I spent my weekend (the last weekend during which I could allow myself to even approach entertaining the dream of a wisp of a thought of a few moments of freedom this semester) at my friend's grandma's cabin an hour or two away from Yellowstone in the tiny town of Swan Valley, Idaho (I saw no swans, and I was in the middle of a forest on top of a mountain...go figure). The area is absolutely beeeeeautiful, and being there was very relaxing. I loved it. The cabin was built in the 70s, and though I took my camera, I did not take the time to actually use said camera. This fact is very unfortunate, as the aforementioned cabin decor didn't just stop at the wood paneling and brown/green/orange color scheme for carpet and furniture. No, there were even BEADS hanging in the kitchen window. Dude. It was groooovy. Seriously. Awesome.
In a nutshell, I was afforded several interesting experiences this weekend. Here are a few things I learned, organized by category:
--They tell dirty jokes.
--They go to China a lot.
My friend's grandma and step-grandpa came to stay while we were there. I was warned beforehand that her step-grandpa (Keith) was "interesting" and "unusual." It turns out he is a rich 75-year-old retired brine fisherman who basically has no inhibitions whatsoever. I'll let your imagination fill in the rest.
--I passionately despise (i.e. find extremely disgusting) being licked profusely--or even a little bit--by large dogs.
--I will never let a dog live in my house. Dogs are hair-shedding fiends, and they smell. The dogs that do not fall into this category (i.e. the diamond-collar wearing type) are much too spoiled and expensive for my taste.
--Never again will a dog have the opportunity to urinate on my foot. Now I have to throw away a pair of my dear flip-flops. No amount of sterilization will take away my heebie-jeebies.
--I know panting is just one of a dog's necessary bodily functions, but I do not like it all the same.
--I do not enjoy riding for five hours while sharing the back seat of a Honda Civic with a hyperactive sheepdog. (Though in all fairness, he was on pretty good behavior most of the time, especially considering being cooped up for so long.)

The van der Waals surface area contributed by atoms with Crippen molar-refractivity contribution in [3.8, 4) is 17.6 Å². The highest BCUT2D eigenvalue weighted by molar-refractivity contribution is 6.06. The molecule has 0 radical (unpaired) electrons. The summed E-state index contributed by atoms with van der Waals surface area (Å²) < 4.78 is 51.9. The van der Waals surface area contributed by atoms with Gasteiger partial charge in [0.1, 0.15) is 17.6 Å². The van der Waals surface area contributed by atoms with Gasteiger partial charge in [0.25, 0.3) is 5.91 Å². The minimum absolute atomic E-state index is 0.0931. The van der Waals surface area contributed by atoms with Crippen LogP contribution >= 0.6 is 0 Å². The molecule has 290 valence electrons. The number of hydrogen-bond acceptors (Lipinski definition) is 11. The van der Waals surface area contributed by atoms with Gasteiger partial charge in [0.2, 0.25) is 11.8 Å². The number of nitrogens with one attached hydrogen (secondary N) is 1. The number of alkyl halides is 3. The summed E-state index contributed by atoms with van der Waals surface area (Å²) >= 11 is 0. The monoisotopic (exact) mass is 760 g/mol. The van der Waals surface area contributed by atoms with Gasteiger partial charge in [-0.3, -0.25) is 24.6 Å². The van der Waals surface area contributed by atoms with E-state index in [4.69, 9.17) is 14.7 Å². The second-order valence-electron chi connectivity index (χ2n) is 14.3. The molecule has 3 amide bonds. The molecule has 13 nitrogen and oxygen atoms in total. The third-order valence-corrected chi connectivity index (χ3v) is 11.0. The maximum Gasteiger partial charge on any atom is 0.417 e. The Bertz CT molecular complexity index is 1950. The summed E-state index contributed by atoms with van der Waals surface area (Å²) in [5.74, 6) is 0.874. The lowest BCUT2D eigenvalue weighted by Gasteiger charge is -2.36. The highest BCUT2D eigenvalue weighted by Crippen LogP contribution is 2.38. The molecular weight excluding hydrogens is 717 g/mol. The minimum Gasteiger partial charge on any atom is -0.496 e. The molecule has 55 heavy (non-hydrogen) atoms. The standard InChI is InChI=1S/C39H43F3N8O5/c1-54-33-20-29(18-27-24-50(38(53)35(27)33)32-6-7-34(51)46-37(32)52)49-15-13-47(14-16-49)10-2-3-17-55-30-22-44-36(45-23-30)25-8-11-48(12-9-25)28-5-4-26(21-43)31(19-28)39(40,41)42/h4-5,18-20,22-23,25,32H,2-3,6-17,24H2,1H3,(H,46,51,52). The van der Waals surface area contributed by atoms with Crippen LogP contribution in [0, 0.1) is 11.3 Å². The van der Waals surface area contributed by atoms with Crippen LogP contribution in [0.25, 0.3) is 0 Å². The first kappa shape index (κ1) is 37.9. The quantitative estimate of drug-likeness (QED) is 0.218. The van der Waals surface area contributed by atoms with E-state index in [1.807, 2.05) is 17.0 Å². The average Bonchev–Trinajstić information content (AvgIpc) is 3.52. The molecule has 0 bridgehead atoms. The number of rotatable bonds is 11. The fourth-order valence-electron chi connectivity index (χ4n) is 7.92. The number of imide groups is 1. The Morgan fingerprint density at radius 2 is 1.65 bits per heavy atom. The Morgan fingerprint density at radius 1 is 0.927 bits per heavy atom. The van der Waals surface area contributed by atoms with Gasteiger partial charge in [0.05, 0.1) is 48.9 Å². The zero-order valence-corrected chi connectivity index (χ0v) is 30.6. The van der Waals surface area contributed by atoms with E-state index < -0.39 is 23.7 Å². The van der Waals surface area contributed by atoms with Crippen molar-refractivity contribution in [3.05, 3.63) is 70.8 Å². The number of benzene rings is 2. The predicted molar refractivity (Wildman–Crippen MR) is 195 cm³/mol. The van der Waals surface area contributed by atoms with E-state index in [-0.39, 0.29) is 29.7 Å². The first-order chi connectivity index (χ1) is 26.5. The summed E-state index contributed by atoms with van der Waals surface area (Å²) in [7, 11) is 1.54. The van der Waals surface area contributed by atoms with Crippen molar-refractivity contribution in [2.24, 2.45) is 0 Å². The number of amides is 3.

Both my friend and her grandma have sheepdogs. Both dogs were allowed to run loose throughout the cabin during our entire stay. Though everyone else at the cabin viewed them as "cute, cuddly, fun-loving protectors," I saw right through that furry facade. In fact, I have it on good authority that one of them was planning to eat me. I was laying in the dark one night around 2:00am when I began to hear strange sounds very, very, very near my bed. It was really dark, (and I'm blind anyway), so I couldn't see what it was, and I couldn't quite tell whether the sound was actually coming from inside my room, from the attic (about two feet above me, due to the sloped ceiling), the wall (behind me), or outside through the open window. Possible danger on all sides. Finally, I couldn't take the agony of suspense any longer and reached over and plugged in the lamp. As soon as light flooded the room, my stalker was revealed to be none other than one of the ginormous sheepdogs (okay maybe 'ginormous' is an exaggeration...but he definitely isn't small, either). He had been standing about a foot away from my face, staring at me with all the creepiness he could muster. But you'll be proud to know, I didn't scream. No, I didn't even tremble. I just stared him down until he turned around and left my room and headed straight down the stairs. That's right. I showed him who is really the alpha dog.
As for the other dog, we came to find out that he is a spoiled indoor pet through and through. He would probably faint if he actually saw a sheep. Keith and my friend's husband took him with them in the truck when they went to gather some driftwood. On the way back, Keith let the dog run along beside the truck. However, since the dog had basically never run farther in his entire life than the distance from his food dish to the back door, he soon was having much trouble. After a couple of minutes, they actually had to stop, get out of the truck, and pick him up. And when they got back to the cabin, the poor, exhausted dog couldn't even climb out of the truck by himself. I know it's evil of me to say so, but I really, really wanted to laugh.
SQUARE ICE-CREAM (which we bought at a small gas station on our way home--supposedly world-famous)
...unfortunately looks much better than it tastes.
...ought to be served in square cones.
PINOCHLE (pronounced pea-knuckle)
...is an incredibly complicated card game, the rules of which may (and almost certainly will, inevitably) cause extreme dissension. I wouldn't doubt that this game could have caused an ancient civilization to go extinct. Maybe that's what Shiz and Coriantumr were fighting about...
There was a reservoir and a dam near where our cabin was. As you can see, the locals have eagerly taken advantage of the available pun. This particular store's slogan: "When you cuss, think of us."
*Yes, I realize I am making generalizations based on a few specific experiences. Too bad, so sad.